Budget 2021: The Key Points

The Budget box: a history of the Chancellor's red briefcase
-NGSpy leaves number 11 Downing Street to present his first budget

NGSpy will be presenting his first budget to the House of Commons which is expecting to sail through the House of Commons with the support of the Libertarian Party UK. If it passes it will be the first non Conservative budget to pass in recent times and signals end to the Conservative Parties influences to the nations finances for the time being. The Chancellor has defeated all the odds and his critics by reaching a budget agreement and will no doubt be elated as he sips his whisky.  However, what does the budget mean for you?


A tax cut for millions

One of the headline policies of the budget is changes to National insurance contributions which will take many of the lowest paid workers out of paying NIC’s all together as the Chancellor brings the payment of NIC’s in line with the personal allowance. Ordinary working families could see a tax cut of up to £1,000 and many will no longer have to pay NIC’s.

The budget also puts the brakes on tax rises proposed by the Clegg coalition meaning that tax rate will be frozen at 17%,39.5% and 42% meaning that from next year working people will not pay more in income tax. 

Cheaper pints

The passage of the budget will mean the next time you go to the pub you drinks will be cheaper. The budget changes the way alcohol is taxed, there will now be a consistent approach to alcohol taxation with alcohol being taxed on the amount of ethanol in a drink. The budget sets the rate a flat rate of 9p. This budget will be handing out an £8bn tax cut on alcohol. Pubs will no doubt be celebrating and Britons will be able to have a drink without having to pay high rates of alcohol duty.

The budget also delivers lower tobacco duty and signals a reversal to the previous budget’s approach to tobacco taxation. Pundits hear /u/model-mili is elated.  Tobacco Duty will be halved and smokers across the country will be grateful to the Chancellor for easing the financial burden of regressive taxes.

Increased deprivation grants for devolved administrations

The budget delivers increased block grants in line with the Holtham commission, something that the Libertarian Party and others in the House of Commons have been calling for. Devolved administrations will receive money as result of the changes by the Chancellor and will have more money to spend or to cut taxes in their respective devolved budgets. 

SME Tax cut and dividend imputation

Small businesses earning under £20,000,000 profits will see a fall in the level of corporation tax meaning they can retain more of their profits to invest. This was one of the Chancellor’s key promises through the term and this budget delivers it. In order to avoid a steep increase in the marginal tax rate, larger firms will also receive a corporation tax cut but the new corporation tax system will be progressive.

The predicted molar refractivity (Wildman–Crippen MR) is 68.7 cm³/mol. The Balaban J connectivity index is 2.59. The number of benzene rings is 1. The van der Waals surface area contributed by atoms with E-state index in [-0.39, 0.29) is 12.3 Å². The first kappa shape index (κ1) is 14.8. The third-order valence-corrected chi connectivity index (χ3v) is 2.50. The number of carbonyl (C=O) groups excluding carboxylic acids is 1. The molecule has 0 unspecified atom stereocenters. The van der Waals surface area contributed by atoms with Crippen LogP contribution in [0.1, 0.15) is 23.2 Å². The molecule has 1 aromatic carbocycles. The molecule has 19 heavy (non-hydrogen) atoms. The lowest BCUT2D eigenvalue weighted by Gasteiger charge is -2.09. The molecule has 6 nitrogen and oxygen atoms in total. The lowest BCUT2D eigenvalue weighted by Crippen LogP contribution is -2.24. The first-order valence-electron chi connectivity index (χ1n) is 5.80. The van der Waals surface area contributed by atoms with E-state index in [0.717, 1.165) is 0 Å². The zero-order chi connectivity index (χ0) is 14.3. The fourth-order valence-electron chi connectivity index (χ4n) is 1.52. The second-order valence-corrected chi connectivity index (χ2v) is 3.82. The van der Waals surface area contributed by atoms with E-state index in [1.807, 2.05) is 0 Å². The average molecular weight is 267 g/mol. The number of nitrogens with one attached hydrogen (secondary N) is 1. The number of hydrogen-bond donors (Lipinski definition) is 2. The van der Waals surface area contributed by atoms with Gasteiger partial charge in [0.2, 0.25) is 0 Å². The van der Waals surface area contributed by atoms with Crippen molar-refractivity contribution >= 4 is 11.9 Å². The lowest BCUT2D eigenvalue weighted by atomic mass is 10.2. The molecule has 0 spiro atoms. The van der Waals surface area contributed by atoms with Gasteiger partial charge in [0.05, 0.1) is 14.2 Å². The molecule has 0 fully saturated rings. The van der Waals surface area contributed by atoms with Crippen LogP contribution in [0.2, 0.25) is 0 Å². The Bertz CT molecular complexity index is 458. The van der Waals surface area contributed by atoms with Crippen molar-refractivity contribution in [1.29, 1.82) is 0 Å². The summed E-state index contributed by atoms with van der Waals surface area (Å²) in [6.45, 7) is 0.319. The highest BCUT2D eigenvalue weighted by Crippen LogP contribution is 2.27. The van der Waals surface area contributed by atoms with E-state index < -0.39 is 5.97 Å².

Another key policy that has been flouted by the Chancellor of dividend imputation features in the budget. The policy will allow corporation to claim tax credits and will loosen the burden of taxation of those who receive dividends. This move will be welcomed by shareholders and pension funds across the country. The Chancellor argues it removes the impact of double taxation in the tax system.

A boost for defence

Since last term, higher defence spending has been a hot topic in Westminster. The budget delivers a gradual increase in defence spending but at a lower level than the Blurple government planned. The budget increased the annual defence budget by £1.1bn in the upcoming financial year with defence spending rising to 2.3% gradually in 2024/2025. The extra funding will help fund the recent defence review.

DECC funding and a cycling fund

The Liberal Democrats have delivered key pledges including a cycling fund which was in their manifesto and the Queen’s manifesto. Northern Womble has also benefited from a budgetary error which had double spending for DECC due to confusion over funding allocations to the department of Business and DECC. The budget delivers a £10bn fund to tackle climate change alongside changes to the tax system to make the country greener. £10bn is a substantial sum of money by all accounts and no doubt will be championed as a win for the Lib Dems going into the election.

Deficit to fall with Debt to GDP to stabilise

The budget deficit is expected to peak next year at 2022/2023 before steadily falling due to savings in childcare and the Chancellor’s targeted tax rises on LVT. The budget corrects some errors in the previous Clegg with non-departmental budgets meaning public sector borrowing is higher than we thought. The government’s plan tackle the deficit moderately with Debt-GDP stabilising and ending up lower in 2024 compared to 2020 at 83.98% of GDP.

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